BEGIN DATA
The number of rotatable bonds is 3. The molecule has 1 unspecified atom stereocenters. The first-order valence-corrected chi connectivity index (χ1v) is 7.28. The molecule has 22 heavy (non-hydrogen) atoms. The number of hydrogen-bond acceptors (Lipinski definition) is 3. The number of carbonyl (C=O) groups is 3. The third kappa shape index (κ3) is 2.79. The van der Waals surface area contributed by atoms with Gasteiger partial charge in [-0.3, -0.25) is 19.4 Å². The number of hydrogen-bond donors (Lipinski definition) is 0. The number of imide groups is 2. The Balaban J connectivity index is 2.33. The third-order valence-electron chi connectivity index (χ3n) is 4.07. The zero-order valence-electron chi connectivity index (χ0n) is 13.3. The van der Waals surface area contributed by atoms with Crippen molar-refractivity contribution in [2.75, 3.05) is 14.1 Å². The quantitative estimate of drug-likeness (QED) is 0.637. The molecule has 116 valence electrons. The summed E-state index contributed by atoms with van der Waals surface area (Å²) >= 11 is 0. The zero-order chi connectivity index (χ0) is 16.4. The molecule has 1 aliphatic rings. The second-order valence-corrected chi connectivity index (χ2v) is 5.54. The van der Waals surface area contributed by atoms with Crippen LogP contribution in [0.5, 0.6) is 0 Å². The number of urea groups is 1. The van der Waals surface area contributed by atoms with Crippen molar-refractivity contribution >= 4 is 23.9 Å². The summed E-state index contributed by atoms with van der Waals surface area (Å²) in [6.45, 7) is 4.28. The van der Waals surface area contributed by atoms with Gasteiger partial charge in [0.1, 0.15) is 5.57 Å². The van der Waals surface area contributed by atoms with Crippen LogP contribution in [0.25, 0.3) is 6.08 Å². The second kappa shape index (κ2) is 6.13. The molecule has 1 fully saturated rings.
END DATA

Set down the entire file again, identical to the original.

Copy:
The number of rotatable bonds is 3. The molecule has 1 unspecified atom stereocenters. The first-order valence-corrected chi connectivity index (χ1v) is 7.28. The molecule has 22 heavy (non-hydrogen) atoms. The number of hydrogen-bond acceptors (Lipinski definition) is 3. The number of carbonyl (C=O) groups is 3. The third kappa shape index (κ3) is 2.79. The van der Waals surface area contributed by atoms with Gasteiger partial charge in [-0.3, -0.25) is 19.4 Å². The number of hydrogen-bond donors (Lipinski definition) is 0. The number of imide groups is 2. The Balaban J connectivity index is 2.33. The third-order valence-electron chi connectivity index (χ3n) is 4.07. The zero-order valence-electron chi connectivity index (χ0n) is 13.3. The van der Waals surface area contributed by atoms with Crippen molar-refractivity contribution in [2.75, 3.05) is 14.1 Å². The quantitative estimate of drug-likeness (QED) is 0.637. The molecule has 116 valence electrons. The summed E-state index contributed by atoms with van der Waals surface area (Å²) >= 11 is 0. The zero-order chi connectivity index (χ0) is 16.4. The molecule has 1 aliphatic rings. The second-order valence-corrected chi connectivity index (χ2v) is 5.54. The van der Waals surface area contributed by atoms with Crippen LogP contribution in [0.5, 0.6) is 0 Å². The number of urea groups is 1. The van der Waals surface area contributed by atoms with Crippen molar-refractivity contribution >= 4 is 23.9 Å². The summed E-state index contributed by atoms with van der Waals surface area (Å²) in [6.45, 7) is 4.28. The van der Waals surface area contributed by atoms with Gasteiger partial charge in [0.1, 0.15) is 5.57 Å². The van der Waals surface area contributed by atoms with Crippen LogP contribution in [0.25, 0.3) is 6.08 Å². The second kappa shape index (κ2) is 6.13. The molecule has 1 fully saturated rings.